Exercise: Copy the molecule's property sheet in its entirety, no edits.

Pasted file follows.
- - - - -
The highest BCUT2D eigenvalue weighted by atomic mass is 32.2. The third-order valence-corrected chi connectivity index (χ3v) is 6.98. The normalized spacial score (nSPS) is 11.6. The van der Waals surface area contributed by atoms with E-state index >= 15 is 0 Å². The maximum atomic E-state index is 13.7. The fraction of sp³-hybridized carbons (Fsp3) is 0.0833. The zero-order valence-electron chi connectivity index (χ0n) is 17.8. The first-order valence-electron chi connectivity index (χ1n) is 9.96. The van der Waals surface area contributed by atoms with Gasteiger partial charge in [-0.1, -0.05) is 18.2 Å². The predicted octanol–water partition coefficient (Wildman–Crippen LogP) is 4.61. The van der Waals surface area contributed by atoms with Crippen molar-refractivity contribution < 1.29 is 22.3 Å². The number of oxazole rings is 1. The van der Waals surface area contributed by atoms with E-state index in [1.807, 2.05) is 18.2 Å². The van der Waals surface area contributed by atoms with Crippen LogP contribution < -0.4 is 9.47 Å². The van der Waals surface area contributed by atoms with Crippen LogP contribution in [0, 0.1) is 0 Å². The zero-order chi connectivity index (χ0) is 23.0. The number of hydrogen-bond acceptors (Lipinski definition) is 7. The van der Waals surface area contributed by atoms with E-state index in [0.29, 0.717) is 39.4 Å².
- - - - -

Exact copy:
The highest BCUT2D eigenvalue weighted by atomic mass is 32.2. The third-order valence-corrected chi connectivity index (χ3v) is 6.98. The normalized spacial score (nSPS) is 11.6. The van der Waals surface area contributed by atoms with E-state index >= 15 is 0 Å². The maximum atomic E-state index is 13.7. The fraction of sp³-hybridized carbons (Fsp3) is 0.0833. The zero-order valence-electron chi connectivity index (χ0n) is 17.8. The first-order valence-electron chi connectivity index (χ1n) is 9.96. The van der Waals surface area contributed by atoms with Gasteiger partial charge in [-0.1, -0.05) is 18.2 Å². The predicted octanol–water partition coefficient (Wildman–Crippen LogP) is 4.61. The van der Waals surface area contributed by atoms with Crippen molar-refractivity contribution < 1.29 is 22.3 Å². The number of oxazole rings is 1. The van der Waals surface area contributed by atoms with E-state index in [1.807, 2.05) is 18.2 Å². The van der Waals surface area contributed by atoms with Crippen LogP contribution < -0.4 is 9.47 Å². The van der Waals surface area contributed by atoms with Crippen LogP contribution in [0, 0.1) is 0 Å². The zero-order chi connectivity index (χ0) is 23.0. The number of hydrogen-bond acceptors (Lipinski definition) is 7. The van der Waals surface area contributed by atoms with E-state index in [0.29, 0.717) is 39.4 Å².